For marketers, 2014 should be a year of transition to mobile, and a year of mastering mobile technology and its existing tools. Creating a strategy to build mobile from the ground up, and then connecting mobile to your physical marketing plan—through tools like QR codes, NFC tags, and mobile apps—will greatly increase the efficiency of the overall marketing strategy and enhance the end objectives.
To read more on this issues check out the Forbes article here, and to get started on, or improve upon you existing mobile strategy, check out Qfuse here.
With the ever exponentially growing mobile usage it can be difficult for companies to keep up, and in fact few are. This means that if a company can quickly move to mobile, and do it right, they can potentially find themselves filling that market hole over their competitors and reaping significant rewards.
As you will see in the Infographic below, brought to you by Surge, you will notice that as of 2014 mobile web browsing will account for half of all browsing. If half of web usage is on mobile, and you aren’t—or you are only dipping your big toe into the mobile waters—then you are missing out on connecting with half of the entire market.
It should be pointed out that it isn’t JUST about getting onto mobile, more importantly it is about doing mobile correctly. This means ensuring your mobile optimized site functions flawlessly since “46% of consumers are unlikely to return to a mobile site if it didn’t work properly their last visit,” and if you site takes more than 5 seconds to load, 74% of users will leave the site. Advertisements or search results that mention a location also see a 200% increase in click-through rates as mentioned in the infographic below. This means that if you are not doing mobile correctly, it might be as bad, or even worse, than not doing mobile at all.
In regards to e-commerce one in five smartphone users scan product codes like QR codes to access information or make purchases. This means that using things like QR codes or NFC tags might help ensure you capture a greater number of sales than you otherwise might without these codes on your physical marketing or packaging.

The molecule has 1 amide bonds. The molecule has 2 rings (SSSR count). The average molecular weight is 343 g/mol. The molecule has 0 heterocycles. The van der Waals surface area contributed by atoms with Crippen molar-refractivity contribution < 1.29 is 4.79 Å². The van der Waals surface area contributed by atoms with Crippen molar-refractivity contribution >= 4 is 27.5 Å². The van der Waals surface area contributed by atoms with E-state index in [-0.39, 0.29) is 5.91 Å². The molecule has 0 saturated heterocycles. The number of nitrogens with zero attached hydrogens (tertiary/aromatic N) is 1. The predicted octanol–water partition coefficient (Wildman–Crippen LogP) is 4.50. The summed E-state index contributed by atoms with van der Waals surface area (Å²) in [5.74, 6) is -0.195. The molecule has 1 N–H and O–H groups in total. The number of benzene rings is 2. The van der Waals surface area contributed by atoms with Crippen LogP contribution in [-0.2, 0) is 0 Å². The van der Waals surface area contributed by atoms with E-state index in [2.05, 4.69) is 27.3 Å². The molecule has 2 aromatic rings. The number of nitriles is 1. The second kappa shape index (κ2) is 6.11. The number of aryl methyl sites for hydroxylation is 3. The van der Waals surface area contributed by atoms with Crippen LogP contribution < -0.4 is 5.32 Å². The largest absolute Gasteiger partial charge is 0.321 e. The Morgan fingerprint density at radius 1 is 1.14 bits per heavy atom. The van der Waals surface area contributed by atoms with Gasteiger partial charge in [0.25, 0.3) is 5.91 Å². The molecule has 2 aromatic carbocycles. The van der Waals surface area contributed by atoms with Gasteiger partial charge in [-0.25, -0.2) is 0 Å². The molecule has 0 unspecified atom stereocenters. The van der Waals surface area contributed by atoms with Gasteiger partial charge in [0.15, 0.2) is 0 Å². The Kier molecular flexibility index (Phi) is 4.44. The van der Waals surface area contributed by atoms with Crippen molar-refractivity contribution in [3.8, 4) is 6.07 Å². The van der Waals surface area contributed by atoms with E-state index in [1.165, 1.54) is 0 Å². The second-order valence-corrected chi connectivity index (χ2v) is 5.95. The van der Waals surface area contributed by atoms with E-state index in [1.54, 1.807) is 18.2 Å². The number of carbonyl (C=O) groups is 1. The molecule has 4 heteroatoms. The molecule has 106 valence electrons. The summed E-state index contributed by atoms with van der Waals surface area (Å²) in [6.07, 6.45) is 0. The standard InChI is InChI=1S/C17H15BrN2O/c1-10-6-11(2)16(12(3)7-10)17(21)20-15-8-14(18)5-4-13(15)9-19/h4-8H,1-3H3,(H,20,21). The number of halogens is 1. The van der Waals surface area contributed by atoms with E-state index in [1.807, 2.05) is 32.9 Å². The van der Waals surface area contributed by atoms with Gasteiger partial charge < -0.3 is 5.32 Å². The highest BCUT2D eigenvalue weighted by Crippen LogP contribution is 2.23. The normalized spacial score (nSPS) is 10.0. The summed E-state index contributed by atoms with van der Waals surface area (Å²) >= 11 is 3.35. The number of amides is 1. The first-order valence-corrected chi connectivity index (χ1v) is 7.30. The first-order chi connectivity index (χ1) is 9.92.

The future of mobile around the world looks promising, and the growth is very much exponential. So take a look at the infographic provided by Surge, consider where you and your company’s mobile strategy currently stands, and begin to develop a plan and make the necessary changes to match where the mobile market future is headed. You will be far ahead of the competition.
As a brand it should be your goal to try and have customers interact with said brand as often as possible, and that such interaction is of high quality. Doing this means greater familiarity is built between the customer and the brand, and it can in time create a sort of emotional tie between the two, this in turn should then help to increase future sales. One problem is finding a means to connect with customers and entice them to interact, luckily a simple tool exists to help ensure this interaction: QR codes.
A recent personal example might help illuminate how this sort of interaction can be done using QR codes as your tool to accomplish the goal.
I had purchased a bottle of the wine Yellow Tail and when I proceeded to open it later that evening I saw that on the back label there was a QR code. Unfortunately there was no call-to-action (I will discuss this later), but considering I write about QR codes regularly I figured I would scan it and see where it took me.
Surprisingly—considering their lack of a call-to-action—I was impressed with what I found. Not only were they getting the technical aspects down—their page was mobile optimized—but they had a great way to incentivize customers to interact with their brand in addition to providing them with information that might also want.
Besides having a store locator, a list of all their wines, and a favorite recipe list, most importantly they had a rewards section where you could save Yellow Tail bottle caps and get points that you can accrue to buy various Yellow Tail swag.
This is a perfect way to incentivize customers to interact with you brand and feel like they are getting something in addition to just the particular product they are consuming. This sort of interaction and rewards program is a great way to create a loyal customer who will more than likely make future purchases.
The only problem I found here is that lack of a call-to-action adjacent to the code (i.e. giving customers a clear reason/incentive to scan the code). This is a very big problem however, particularly because everything else was done so well.
If you are using a QR code then it is obvious you would also want people to actually scan said code. But most people are not going to waste the time scanning the code if they are not guaranteed to find something of interest on the other end. Having a QR code without a call-to-action fails to provide the information most people need if they are going to decide to scan your code.
It is vitally important, particularly if you have something as great for brand interaction as a rewards program, to explain what the benefit is to scanning said QR code. Convince people to scan the code, tell them why it is worth their time, and make sure it is. Once this is done, and they have also been provided with positive brand interaction, said QR code campaign will be a success.
QR codes can be a great tool to reach many objectives, but whatever your reason for using them, just be sure you are using them correctly.